Tickets to Salvation
By Alex Distefano
When San Bernardino filed for bankruptcy last August, residents and city officials might not have been able to foresee an unintended consequence: Goodbye, red-light traffic tickets, $500-$600 fines—and court processing fees. What happened?
Turns out, the company that ran San Bernardino’s red-light cameras, Arizona-based American Traffic Solutions (ATS), had all of its 12 camera removed from the city, The Press-Enterprise reported recently. According to San Bernardino Police Lt. Paul Williams and City Attorney James Penman, the city stopped making payments once bankruptcy proceedings were finalized, but the cameras were not all removed until Dec. 7.
But there’s more to this than just San Bernardino finally joining the throngs of other IE cities that no longer utilize red-light cameras. If you are a motorist who was “caught on tape,” there might be happy ending in store, according to the editor of www.highwayrobbery.net.
“These red-light cameras are problematic in all the cities they exist and operate in,” the editor tells the Weekly. “But my main purpose of running the website, is to educate people on their rights, and inform them on these tickets.”
One piece of information he would like to share is this: If you received a ticket as a result of a red-light camera in San Bernardino last year, you may be able to (legally) ignore it . . . and face no consequences.
“I believe that, if I am not mistaken, all tickets within the city will be dismissed eventually,” highwayrobbery.net’s editor says. “That might even include the ones that have not been paid yet. But see, perhaps 50 to 60 percent of all people that get these tickets respond and either pay or contest them, the rest ignore them, and I see no legitimate reason the courts would force anyone to pay these.”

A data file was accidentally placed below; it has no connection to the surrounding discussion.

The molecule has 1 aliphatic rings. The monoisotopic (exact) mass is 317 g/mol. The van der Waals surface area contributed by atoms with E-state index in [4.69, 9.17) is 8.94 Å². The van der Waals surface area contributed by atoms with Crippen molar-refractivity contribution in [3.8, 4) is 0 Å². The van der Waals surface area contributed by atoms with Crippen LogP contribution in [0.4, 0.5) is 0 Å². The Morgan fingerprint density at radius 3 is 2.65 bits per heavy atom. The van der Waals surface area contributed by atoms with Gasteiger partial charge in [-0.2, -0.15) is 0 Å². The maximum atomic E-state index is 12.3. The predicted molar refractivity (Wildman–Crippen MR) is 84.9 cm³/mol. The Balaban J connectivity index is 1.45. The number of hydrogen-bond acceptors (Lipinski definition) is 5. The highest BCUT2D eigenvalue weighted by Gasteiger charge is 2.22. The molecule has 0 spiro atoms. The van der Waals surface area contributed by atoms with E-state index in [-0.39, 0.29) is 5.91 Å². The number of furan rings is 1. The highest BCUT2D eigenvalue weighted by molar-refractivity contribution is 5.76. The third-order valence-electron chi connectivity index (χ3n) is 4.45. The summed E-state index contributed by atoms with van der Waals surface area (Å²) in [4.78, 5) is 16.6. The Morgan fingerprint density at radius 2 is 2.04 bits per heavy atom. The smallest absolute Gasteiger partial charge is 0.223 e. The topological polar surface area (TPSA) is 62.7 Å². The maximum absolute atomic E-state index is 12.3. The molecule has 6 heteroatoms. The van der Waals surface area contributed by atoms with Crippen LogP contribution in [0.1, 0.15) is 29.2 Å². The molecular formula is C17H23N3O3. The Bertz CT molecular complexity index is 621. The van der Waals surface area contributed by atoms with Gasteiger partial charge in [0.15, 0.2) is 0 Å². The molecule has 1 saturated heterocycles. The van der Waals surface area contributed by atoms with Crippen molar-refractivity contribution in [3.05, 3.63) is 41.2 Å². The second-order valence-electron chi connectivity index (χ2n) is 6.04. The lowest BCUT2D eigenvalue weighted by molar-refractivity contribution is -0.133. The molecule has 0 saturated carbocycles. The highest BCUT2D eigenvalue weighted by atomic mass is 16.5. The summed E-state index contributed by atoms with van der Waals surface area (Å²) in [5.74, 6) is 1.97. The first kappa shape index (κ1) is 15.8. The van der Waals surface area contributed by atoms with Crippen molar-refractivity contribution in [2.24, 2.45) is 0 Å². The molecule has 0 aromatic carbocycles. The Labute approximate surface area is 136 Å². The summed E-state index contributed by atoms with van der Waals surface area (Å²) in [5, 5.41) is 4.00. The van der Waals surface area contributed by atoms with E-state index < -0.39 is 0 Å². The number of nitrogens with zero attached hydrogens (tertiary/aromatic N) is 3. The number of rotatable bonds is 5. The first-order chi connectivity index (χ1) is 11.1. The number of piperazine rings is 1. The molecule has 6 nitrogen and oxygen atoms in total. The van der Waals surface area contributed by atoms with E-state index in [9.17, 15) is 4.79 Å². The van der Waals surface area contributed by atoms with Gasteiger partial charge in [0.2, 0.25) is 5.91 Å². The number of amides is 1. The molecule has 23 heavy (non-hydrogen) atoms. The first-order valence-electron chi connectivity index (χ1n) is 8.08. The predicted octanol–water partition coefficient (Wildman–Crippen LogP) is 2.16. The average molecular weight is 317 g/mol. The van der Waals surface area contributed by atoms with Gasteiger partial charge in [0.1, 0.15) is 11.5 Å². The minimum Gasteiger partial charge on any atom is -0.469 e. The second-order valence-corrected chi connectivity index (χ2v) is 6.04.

“I am seeing signs of the counties reacting to having their budget[s] cuts,” he says. “This is good. They are getting rid of the minor stuff and focusing on the more serious stuff. People should not be discouraged from fighting their ticket, even [if] judges [are] becoming extremely hardnosed and knocking down legitimate cases of people appealing their tickets. But the bottom line is that they keep cutting the funds of the courts, and I hope this makes them dismiss most if not all of these tickets.”
According to public documents (available on highwayrobbery.net), San Bernardino’s red-light ticket revenue between June 2011 and January 2012 totaled between $16, 000 and 18,000 dollars. Then it spiked between February and March 2012. By April, May and on, it went back to the average of roughly $18,000.
Exactly what was the reason for the spike, city officials were not available to be reached for comment? Plus, it is still unclear about the city’s plans to dismiss these tickets from the now-defunct red light cameras.
There are other issues, highwayrobbery.net’s editor says: “snitch tickets.”
Such tickets are, in essence, fake tickets mailed out “to bluff registered owners into disclosing the identity of the person who was driving their car or, to confirm that they [the registered owner] were the driver.”
“There are tons more examples of how these tickets appear, and key words to look for to find out if you have received one of these phony tickets,” the editor says. “Also, of the list of cities I have compiled that are confirmed to send these ‘snitch tickets’ out, Riverside is one of them.”
Such tickets can be found far and wide across the Golden State.
“Data from Oakland shows that in 2009 ‘snitch tickets’ [were] 42 percent of what they sent out. Data from Riverside shows that in 2011 ‘snitch tickets’ were 47 percent of what they sent out,” according to the website.
But as far as San Bernardino’s red-light tickets are concerned, the jury is ultimately still out.
“But a good question now to people in San Bernardino is whether or not these tickets will show up on the DMV record or now,” the editor says. “Counties have the option of sending delinquent tickets to the DMV, but now I wonder if San Bernardino will in this case?”